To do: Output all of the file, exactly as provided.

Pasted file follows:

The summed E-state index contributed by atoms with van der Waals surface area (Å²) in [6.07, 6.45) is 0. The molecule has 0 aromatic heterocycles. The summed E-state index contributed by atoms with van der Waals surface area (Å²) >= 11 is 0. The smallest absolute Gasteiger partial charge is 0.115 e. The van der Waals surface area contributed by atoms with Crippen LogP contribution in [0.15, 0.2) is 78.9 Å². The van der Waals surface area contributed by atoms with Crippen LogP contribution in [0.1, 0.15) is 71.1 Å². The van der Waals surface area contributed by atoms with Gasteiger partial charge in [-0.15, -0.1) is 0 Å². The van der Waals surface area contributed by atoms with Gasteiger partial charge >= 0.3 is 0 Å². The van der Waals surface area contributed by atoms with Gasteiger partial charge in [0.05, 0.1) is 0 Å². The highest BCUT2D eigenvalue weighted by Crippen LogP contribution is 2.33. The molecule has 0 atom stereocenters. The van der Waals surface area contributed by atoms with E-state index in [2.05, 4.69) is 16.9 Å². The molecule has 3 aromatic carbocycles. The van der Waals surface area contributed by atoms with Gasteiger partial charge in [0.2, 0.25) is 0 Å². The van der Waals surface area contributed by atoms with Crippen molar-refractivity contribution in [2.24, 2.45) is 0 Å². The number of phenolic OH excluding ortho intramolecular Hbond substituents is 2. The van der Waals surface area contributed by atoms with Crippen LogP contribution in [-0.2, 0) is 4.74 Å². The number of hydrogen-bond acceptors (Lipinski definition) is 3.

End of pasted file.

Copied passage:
The summed E-state index contributed by atoms with van der Waals surface area (Å²) in [6.07, 6.45) is 0. The molecule has 0 aromatic heterocycles. The summed E-state index contributed by atoms with van der Waals surface area (Å²) >= 11 is 0. The smallest absolute Gasteiger partial charge is 0.115 e. The van der Waals surface area contributed by atoms with Crippen LogP contribution in [0.15, 0.2) is 78.9 Å². The van der Waals surface area contributed by atoms with Crippen LogP contribution in [0.1, 0.15) is 71.1 Å². The van der Waals surface area contributed by atoms with Gasteiger partial charge in [-0.15, -0.1) is 0 Å². The van der Waals surface area contributed by atoms with Gasteiger partial charge >= 0.3 is 0 Å². The van der Waals surface area contributed by atoms with Gasteiger partial charge in [0.05, 0.1) is 0 Å². The highest BCUT2D eigenvalue weighted by Crippen LogP contribution is 2.33. The molecule has 0 atom stereocenters. The van der Waals surface area contributed by atoms with E-state index in [2.05, 4.69) is 16.9 Å². The molecule has 3 aromatic carbocycles. The van der Waals surface area contributed by atoms with Gasteiger partial charge in [0.2, 0.25) is 0 Å². The van der Waals surface area contributed by atoms with Crippen molar-refractivity contribution in [2.24, 2.45) is 0 Å². The number of phenolic OH excluding ortho intramolecular Hbond substituents is 2. The van der Waals surface area contributed by atoms with Crippen LogP contribution in [-0.2, 0) is 4.74 Å². The number of hydrogen-bond acceptors (Lipinski definition) is 3.